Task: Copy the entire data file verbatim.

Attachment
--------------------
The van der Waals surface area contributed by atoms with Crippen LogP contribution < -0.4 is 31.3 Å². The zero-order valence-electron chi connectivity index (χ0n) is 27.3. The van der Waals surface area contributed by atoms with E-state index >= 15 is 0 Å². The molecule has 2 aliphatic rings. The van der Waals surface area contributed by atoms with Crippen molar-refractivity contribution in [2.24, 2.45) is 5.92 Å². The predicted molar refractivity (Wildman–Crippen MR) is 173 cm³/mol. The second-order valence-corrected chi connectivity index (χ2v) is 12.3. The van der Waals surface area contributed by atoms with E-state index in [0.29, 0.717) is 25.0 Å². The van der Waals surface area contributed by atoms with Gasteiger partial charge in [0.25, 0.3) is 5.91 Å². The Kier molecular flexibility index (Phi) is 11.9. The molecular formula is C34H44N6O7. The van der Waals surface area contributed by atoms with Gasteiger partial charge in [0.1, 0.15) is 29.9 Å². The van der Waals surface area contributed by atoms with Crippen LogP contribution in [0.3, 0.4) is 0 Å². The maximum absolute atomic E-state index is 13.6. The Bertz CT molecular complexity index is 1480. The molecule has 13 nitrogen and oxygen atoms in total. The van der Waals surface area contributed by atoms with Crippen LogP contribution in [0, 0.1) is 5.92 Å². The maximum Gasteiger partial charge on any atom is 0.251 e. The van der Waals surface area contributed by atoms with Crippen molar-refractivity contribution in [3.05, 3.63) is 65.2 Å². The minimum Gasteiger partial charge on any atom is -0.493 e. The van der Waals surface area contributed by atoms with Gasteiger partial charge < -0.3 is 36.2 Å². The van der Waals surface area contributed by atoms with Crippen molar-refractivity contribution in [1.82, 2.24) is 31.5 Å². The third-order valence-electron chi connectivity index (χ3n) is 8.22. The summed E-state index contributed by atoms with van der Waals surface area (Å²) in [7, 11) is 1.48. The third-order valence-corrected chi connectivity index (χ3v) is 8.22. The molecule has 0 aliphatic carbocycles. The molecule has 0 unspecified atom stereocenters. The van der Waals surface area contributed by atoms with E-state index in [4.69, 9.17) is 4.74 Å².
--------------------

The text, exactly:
The van der Waals surface area contributed by atoms with Crippen LogP contribution < -0.4 is 31.3 Å². The zero-order valence-electron chi connectivity index (χ0n) is 27.3. The van der Waals surface area contributed by atoms with E-state index >= 15 is 0 Å². The molecule has 2 aliphatic rings. The van der Waals surface area contributed by atoms with Crippen molar-refractivity contribution in [2.24, 2.45) is 5.92 Å². The predicted molar refractivity (Wildman–Crippen MR) is 173 cm³/mol. The second-order valence-corrected chi connectivity index (χ2v) is 12.3. The van der Waals surface area contributed by atoms with E-state index in [0.29, 0.717) is 25.0 Å². The van der Waals surface area contributed by atoms with Gasteiger partial charge in [0.25, 0.3) is 5.91 Å². The Kier molecular flexibility index (Phi) is 11.9. The molecular formula is C34H44N6O7. The van der Waals surface area contributed by atoms with Gasteiger partial charge in [0.1, 0.15) is 29.9 Å². The van der Waals surface area contributed by atoms with Crippen LogP contribution in [0.3, 0.4) is 0 Å². The maximum absolute atomic E-state index is 13.6. The Bertz CT molecular complexity index is 1480. The molecule has 13 nitrogen and oxygen atoms in total. The van der Waals surface area contributed by atoms with Crippen LogP contribution in [0, 0.1) is 5.92 Å². The maximum Gasteiger partial charge on any atom is 0.251 e. The van der Waals surface area contributed by atoms with Crippen molar-refractivity contribution in [3.05, 3.63) is 65.2 Å². The minimum Gasteiger partial charge on any atom is -0.493 e. The van der Waals surface area contributed by atoms with Gasteiger partial charge < -0.3 is 36.2 Å². The van der Waals surface area contributed by atoms with Crippen molar-refractivity contribution in [1.82, 2.24) is 31.5 Å². The third-order valence-electron chi connectivity index (χ3n) is 8.22. The summed E-state index contributed by atoms with van der Waals surface area (Å²) in [7, 11) is 1.48. The third-order valence-corrected chi connectivity index (χ3v) is 8.22. The molecule has 0 aliphatic carbocycles. The molecule has 0 unspecified atom stereocenters. The van der Waals surface area contributed by atoms with E-state index in [4.69, 9.17) is 4.74 Å².